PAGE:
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15 July 2020 The Effects of High-Altitude Windborne Migration on Survival, Oviposition, and Blood-Feeding of the African Malaria Mosquito, Anopheles gambiae s.l. (Diptera: Culicidae)
Zana L. Sanogo, Alpha S. Yaro, Adama Dao, Moussa Diallo, Ousman Yossi, Djibril Samaké, Benjamin J. Krajacich, Roy Faiman, Tovi Lehmann
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Abstract

Recent results of high-altitude windborne mosquito migration raised questions about the viability of these mosquitoes despite ample evidence that many insect species, including other dipterans, have been known to migrate regularly over tens or hundreds of kilometers on high-altitude winds and retain their viability. To address these concerns, we subjected wild Anopheles gambiae s.l. Giles mosquitoes to a high-altitude survival assay, followed by oviposition (egg laying) and blood feeding assays. Despite carrying out the survival assay under exceptionally harsh conditions that probably provide the lowest survival potential following high altitude flight, a high proportion of the mosquitoes survived for 6- and even 11-h assay durations at 120- to 250-m altitudes. Minimal differences in egg laying success were noted between mosquitoes exposed to high altitude survival assay and those kept near the ground. Similarly, minimal differences were found in the female's ability to take an additional bloodmeal after oviposition between these groups. We conclude that similar to other high-altitude migrating insects, mosquitoes are able to withstand extended high-altitude flight and subsequently reproduce and transmit pathogens by blood feeding on new hosts.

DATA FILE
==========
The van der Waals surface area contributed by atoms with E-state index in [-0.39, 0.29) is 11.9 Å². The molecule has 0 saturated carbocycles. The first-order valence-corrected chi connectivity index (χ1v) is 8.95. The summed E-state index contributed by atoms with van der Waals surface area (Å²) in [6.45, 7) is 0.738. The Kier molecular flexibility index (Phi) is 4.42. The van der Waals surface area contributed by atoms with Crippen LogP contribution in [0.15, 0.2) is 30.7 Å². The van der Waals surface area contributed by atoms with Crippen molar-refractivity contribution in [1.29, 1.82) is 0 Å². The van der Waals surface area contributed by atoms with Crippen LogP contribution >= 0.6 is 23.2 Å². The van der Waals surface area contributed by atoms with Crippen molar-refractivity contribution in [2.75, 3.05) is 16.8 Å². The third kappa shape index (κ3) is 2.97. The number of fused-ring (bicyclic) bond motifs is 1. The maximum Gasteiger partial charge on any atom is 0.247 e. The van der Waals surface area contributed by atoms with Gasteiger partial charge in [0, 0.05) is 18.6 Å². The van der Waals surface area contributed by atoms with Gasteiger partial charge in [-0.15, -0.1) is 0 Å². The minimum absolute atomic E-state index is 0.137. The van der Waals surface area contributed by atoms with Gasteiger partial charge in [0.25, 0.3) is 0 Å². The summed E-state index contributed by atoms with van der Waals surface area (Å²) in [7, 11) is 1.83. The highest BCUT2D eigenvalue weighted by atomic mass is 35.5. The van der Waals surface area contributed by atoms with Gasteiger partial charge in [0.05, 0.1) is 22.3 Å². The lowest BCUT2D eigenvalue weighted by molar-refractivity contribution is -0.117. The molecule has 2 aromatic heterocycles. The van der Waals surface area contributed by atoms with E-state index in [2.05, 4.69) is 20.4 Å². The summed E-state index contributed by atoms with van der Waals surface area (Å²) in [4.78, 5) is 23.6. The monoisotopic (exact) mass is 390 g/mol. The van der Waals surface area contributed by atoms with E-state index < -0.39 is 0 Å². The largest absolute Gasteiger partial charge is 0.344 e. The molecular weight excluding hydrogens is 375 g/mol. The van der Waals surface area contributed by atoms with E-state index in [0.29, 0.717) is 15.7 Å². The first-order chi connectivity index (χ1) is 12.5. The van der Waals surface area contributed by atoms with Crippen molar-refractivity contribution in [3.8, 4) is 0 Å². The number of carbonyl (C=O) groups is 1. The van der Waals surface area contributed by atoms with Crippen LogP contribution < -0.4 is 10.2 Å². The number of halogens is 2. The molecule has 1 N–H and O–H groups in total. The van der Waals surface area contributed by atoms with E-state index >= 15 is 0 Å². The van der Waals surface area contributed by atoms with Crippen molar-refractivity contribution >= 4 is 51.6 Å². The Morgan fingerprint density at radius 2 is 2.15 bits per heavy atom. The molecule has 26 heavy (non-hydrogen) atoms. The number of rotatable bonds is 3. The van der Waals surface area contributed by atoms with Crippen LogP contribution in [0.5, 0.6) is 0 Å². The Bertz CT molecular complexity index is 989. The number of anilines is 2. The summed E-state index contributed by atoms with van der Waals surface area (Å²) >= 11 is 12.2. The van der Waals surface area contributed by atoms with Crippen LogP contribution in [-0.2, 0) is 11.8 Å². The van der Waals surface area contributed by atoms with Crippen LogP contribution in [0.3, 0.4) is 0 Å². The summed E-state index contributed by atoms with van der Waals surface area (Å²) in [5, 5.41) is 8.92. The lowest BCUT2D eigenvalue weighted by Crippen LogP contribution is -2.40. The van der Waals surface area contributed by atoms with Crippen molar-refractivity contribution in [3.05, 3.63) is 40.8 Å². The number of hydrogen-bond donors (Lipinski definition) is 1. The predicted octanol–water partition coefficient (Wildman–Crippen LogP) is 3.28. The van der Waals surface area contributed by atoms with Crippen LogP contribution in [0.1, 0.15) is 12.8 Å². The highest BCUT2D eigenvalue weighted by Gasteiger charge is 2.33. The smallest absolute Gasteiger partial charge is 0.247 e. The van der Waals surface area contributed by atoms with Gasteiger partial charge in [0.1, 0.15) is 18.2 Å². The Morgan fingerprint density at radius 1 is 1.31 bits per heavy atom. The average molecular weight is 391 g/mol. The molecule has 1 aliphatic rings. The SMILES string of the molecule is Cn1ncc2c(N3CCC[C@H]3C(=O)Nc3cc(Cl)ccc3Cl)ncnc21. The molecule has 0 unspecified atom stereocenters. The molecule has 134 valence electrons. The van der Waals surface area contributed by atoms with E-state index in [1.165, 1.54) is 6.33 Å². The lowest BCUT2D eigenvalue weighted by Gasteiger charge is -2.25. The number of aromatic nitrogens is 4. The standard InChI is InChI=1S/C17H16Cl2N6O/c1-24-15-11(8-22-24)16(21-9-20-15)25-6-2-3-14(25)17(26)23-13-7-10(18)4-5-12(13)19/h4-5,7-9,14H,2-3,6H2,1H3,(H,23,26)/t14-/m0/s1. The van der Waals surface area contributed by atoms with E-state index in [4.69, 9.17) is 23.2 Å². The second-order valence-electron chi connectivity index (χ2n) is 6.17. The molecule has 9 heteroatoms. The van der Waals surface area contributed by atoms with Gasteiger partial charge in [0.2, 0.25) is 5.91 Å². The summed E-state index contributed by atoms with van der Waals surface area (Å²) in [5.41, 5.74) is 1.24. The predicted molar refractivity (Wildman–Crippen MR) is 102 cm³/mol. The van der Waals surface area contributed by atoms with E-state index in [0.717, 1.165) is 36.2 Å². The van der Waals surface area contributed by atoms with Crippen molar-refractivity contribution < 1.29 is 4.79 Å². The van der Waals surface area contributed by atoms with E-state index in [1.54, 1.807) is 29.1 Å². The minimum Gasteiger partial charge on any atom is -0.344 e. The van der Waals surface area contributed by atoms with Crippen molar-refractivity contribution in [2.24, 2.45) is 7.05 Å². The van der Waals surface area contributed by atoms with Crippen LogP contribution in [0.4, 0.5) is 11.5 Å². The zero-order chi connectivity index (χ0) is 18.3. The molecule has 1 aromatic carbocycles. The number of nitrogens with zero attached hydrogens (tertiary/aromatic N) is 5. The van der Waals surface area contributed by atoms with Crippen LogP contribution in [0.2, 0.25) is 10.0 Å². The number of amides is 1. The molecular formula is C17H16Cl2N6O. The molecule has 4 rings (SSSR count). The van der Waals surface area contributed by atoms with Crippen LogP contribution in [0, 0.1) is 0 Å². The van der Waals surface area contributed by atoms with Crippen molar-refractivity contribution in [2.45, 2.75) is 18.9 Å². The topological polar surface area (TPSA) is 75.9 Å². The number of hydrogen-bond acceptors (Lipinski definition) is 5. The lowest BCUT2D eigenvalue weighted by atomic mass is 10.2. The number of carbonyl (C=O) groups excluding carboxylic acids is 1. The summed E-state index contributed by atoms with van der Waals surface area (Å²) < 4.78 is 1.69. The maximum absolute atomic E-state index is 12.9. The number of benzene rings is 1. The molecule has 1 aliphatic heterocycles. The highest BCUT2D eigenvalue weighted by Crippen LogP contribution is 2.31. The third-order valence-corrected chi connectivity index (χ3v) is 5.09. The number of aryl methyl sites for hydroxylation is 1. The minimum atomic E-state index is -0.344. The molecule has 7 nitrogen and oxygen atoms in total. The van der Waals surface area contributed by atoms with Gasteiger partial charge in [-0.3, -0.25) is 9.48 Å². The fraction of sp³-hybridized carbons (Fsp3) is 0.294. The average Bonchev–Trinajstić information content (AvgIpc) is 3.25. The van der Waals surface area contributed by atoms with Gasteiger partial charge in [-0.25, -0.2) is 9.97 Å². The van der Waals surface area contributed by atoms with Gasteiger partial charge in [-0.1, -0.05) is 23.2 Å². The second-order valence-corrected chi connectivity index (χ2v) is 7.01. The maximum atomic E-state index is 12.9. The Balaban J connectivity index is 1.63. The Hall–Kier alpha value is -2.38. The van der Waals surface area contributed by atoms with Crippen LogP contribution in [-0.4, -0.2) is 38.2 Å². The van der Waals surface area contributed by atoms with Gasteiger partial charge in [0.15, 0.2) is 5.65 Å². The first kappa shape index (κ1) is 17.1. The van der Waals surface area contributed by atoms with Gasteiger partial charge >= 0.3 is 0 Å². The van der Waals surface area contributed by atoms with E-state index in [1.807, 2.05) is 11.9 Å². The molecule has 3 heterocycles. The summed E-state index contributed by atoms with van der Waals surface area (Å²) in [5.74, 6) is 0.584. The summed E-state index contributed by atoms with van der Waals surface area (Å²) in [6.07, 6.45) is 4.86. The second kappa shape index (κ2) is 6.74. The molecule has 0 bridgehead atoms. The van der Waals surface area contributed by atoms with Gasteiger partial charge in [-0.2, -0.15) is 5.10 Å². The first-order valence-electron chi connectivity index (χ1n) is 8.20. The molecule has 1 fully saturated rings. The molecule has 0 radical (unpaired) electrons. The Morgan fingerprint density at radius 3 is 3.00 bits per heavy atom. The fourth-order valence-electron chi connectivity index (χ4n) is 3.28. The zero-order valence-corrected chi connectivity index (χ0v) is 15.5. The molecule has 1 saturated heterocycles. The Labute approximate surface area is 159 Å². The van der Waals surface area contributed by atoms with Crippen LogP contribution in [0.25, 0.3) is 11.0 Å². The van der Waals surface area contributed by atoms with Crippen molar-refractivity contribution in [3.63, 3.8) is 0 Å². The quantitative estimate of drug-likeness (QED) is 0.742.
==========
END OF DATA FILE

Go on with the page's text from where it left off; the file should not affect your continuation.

Published by Oxford University Press on behalf of Entomological Society of America 2020. This work is written by (a) US Government employee(s) and is in the public domain in the US.
Zana L. Sanogo, Alpha S. Yaro, Adama Dao, Moussa Diallo, Ousman Yossi, Djibril Samaké, Benjamin J. Krajacich, Roy Faiman, and Tovi Lehmann "The Effects of High-Altitude Windborne Migration on Survival, Oviposition, and Blood-Feeding of the African Malaria Mosquito, Anopheles gambiae s.l. (Diptera: Culicidae)," Journal of Medical Entomology 58(1), 343-349, (15 July 2020). https://doi.org/10.1093/jme/tjaa137
Received: 22 April 2020; Accepted: 12 June 2020; Published: 15 July 2020
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KEYWORDS
altitude
disease-vector
egg-laying
long-range dispersal
wind
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